Lively, entertaining reviews of, and essays on, old and newer films and everything relating to them, written by professional author William Schoell.

Thursday, November 3, 2016


Attack of the Nymphos!
SHOCK CORRIDOR (1963). Produced, written and directed by Samuel Fuller.

"Their sickness is bound to rub off on you." -- Cathy


Johnny Barrett (Peter Breck) hopes to win a Pulitzer prize by feigning a mental disorder that will get him committed to an asylum where he can find out who murdered one of the patients. He enlists his highly agitated girlfriend, Cathy (Constance Towers), to pretend to be his sister, so he can claim an incestuous attachment to her. Among the inmates that Barrett investigates are an ex G.I., Stuart (James Best), who turned traitor and now thinks he's a general in the confederacy; Boden (Gene Evans), a genius scientist who suffered a nervous breakdown and acts like a child; "Pagliacci" (Larry Tucker) a likable chubby guy who sings an aria from Barber of Seville off-key; and Trent (Hari Rhodes), a black man who has deluded himself that he is a white supremacist. Trying to be topical and controversial, Fuller has managed to come up with a movie that is undeniably arresting at times but, sadly, isn't very good, with some awful and pretentious dialogue, and scenes that border on parody. Barrett somehow manages to wind up in a ward for nymphomaniacs-- only because the script demands it -- where the women seem more interested in clawing him than kissing him -- it's an hilariously ludicrous sequence, badly overdone as so much of the movie is. Periodically Fuller inserts color stock footage (in a black and white movie) to illustrate certain points, and what can one say about Towers' dance number but that it is seriously weird? There are some good performances, with Breck [I Want to Live!] and Evans [The Giant Behemoth] coming off best. Fuller seems to have directed Constance Towers to be on the verge of a nervous breakdown herself. Mental illness is more exploited by the movie than examined. Samuel Fuller could make some good movies -- Forty Guns, for instance -- but this one is a notable failure.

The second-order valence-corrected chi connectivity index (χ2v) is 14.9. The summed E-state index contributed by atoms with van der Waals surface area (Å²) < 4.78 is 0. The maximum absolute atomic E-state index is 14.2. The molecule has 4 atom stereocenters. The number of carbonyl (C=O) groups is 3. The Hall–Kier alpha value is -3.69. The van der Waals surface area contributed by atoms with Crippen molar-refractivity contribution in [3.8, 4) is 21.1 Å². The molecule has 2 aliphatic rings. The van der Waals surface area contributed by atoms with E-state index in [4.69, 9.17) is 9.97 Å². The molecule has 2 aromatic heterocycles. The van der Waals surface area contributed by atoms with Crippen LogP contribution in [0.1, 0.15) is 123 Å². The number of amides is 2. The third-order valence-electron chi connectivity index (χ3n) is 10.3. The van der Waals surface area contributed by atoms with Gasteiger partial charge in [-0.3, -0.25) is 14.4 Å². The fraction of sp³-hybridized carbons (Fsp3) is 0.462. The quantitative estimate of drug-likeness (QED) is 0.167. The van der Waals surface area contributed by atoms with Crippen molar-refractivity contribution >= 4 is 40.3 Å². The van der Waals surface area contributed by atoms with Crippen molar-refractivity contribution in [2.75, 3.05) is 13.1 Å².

Verdict: It's different, certainly, but still not very good. **.

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